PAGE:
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With Jane Clayson
Postpartum depression can be life-threatening. We look at a new drug just approved by the FDA and other efforts to help new mothers in distress.
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Dr. Samantha Meltzer-Brody, professor of mood and anxiety disorders at the University of North Carolina, Chapel Hill. Primary investigator of Sage Therapeutics’ Zulresso (brexanolone) injection for the treatment of postpartum depression. Director of the Perinatal Psychiatry Program at the UNC Center for Women’s Mood Disorders. (@smeltzerb)
Dr. Kimberly Yonkers, professor of psychiatry, epidemiology, obstetrics, gynecology and reproductive sciences at the Yale School of Public Health. (@YaleSPH) Director of Yale’s Center for Wellbeing of Women and Mothers.
Jennifer Block, journalist who focuses on women, health and power. Author of the forthcoming book "Everything Below The Waist: Why Health Care Needs a Feminist Revolution" and "Pushed: The Painful Truth About Childbirth and Modern Maternity." (@writingblock)
From The Reading List
New York Times: "Opinion: It Will Take More Than a $34,000 Drug to Stop Postpartum Depression" — "The Food and Drug Administration last week approved the first-ever drug specifically for postpartum depression. The drug, Zulresso, a synthetic form of a hormone produced in the brain, acts quickly, and its effects can last for a month, but there’s a catch.
"Until a pill version is approved, the patient has to be hospitalized for 60 hours and receive the drug by IV. She can’t be home with her new baby because the drug may cause dizziness and unconsciousness. The price is also dizzying: $34,000 per treatment.
"Zulresso showed enough promise in clinical trials to warrant speedy review and approval, but there was also a powerful placebo effect: While the depression scores of severely depressed women who received the drug dropped by two-thirds on average in one of the trials, the scores of those who got a sham treatment were cut in half. A big placebo effect is common in antidepressant studies, but it should not be overlooked, because it may be emblematic of one of the root causes of our postpartum despair epidemic. What new mother wouldn’t have an improved outlook after three days of TLC?
"Postpartum depression is a serious problem, affecting, by some estimates, one in nine American mothers. It can be incredibly painful and is believed to be a growing cause of maternal deaths in the year following a birth. Insurers are expected to cover the exorbitant cost of Zulresso, which suggests that there’s finally a will to address our country’s dismal record on maternal health. Hurray!"
NPR: "New Postpartum Depression Drug Could Be Hard To Access For Moms Most In Need" — "One in nine women in the United States suffer from depression after childbirth. For some women, postpartum depression is so bad that they struggle to care for their children and may even consider or attempt suicide.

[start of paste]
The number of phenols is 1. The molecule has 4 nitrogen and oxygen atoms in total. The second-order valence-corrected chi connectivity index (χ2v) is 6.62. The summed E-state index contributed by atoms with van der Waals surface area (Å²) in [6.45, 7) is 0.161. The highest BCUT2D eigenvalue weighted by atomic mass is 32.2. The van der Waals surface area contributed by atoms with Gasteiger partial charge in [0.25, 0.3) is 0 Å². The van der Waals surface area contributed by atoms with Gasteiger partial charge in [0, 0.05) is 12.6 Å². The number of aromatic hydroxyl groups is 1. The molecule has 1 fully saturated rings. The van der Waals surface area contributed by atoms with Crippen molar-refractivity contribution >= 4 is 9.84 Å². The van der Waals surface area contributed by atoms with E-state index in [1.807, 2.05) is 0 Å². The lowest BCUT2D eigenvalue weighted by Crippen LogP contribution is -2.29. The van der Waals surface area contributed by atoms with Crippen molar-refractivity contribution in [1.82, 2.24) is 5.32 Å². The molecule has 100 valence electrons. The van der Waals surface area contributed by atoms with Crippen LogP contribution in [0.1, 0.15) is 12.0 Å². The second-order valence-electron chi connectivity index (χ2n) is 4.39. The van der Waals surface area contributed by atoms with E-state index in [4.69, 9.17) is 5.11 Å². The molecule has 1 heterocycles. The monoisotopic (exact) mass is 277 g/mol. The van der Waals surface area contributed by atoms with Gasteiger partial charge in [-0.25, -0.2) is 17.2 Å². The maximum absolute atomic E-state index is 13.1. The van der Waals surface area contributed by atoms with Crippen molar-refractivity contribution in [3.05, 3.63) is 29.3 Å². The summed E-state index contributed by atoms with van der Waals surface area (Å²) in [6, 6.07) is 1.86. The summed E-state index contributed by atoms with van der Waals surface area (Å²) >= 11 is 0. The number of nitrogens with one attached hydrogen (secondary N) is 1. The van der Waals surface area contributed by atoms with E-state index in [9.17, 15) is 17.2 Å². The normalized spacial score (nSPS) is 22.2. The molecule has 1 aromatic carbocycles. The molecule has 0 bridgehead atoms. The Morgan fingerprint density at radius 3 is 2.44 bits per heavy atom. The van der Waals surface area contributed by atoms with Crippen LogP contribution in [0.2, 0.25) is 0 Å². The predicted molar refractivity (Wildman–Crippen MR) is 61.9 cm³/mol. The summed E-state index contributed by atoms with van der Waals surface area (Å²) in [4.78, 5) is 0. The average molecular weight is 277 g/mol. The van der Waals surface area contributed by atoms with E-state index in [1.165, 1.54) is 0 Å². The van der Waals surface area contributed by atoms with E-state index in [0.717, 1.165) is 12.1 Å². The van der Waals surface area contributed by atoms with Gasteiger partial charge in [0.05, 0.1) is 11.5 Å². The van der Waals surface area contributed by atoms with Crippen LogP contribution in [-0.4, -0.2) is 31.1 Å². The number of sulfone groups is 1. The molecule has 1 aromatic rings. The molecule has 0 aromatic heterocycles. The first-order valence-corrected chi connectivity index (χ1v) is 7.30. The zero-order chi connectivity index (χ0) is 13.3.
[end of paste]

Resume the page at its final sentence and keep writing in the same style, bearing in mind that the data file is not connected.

"This week, the Food and Drug Administration approved a new drug that can help, the first drug approved specifically for postpartum depression. While researchers and clinicians are excited about the drug's potential, some foresee obstacles to making it available to women who need it the most.
"Postpartum depression is more common among women from lower socio-economic groups, yet the drug, which comes with a $34,000 price tag and requires a stay in a healthcare facility, could be out of reach for many of these women.
"'Those who have the highest rates of postpartum depression and who would benefit the most, I fear it will be limited access to them,' says Dr. Maria Muzik, an associate professor at the department of psychiatry and obstetrics and gynecology at the University of Michigan.
"And there will likely be logistical hurdles in delivering the drug, adds Muzik, because it has to be given via a one-time continuous IV infusion over 60 hours under medical supervision at a hospital or another medical facility."
PBS NewsHour: "What we know about the FDA’s new postpartum depression drug" — "Postpartum depression is a common complication after birth, affecting hundreds of thousands of American women every year. A new treatment could offer much-needed help to some new mothers with this disorder, but questions remain about how affordable or accessible it will be.
"The nation’s first medication designed to treat postpartum depression was approved by the Food and Drug Administration on Tuesday.
"The new drug is 'an important new treatment option,' said Tiffany Farchione, who directs the Division of Psychiatry Products in the FDA’s Center for Drug Evaluation and Research, in a released statement. Here’s what we know."
Brian Hardzinski produced this hour for broadcast.
This program aired on March 26, 2019.
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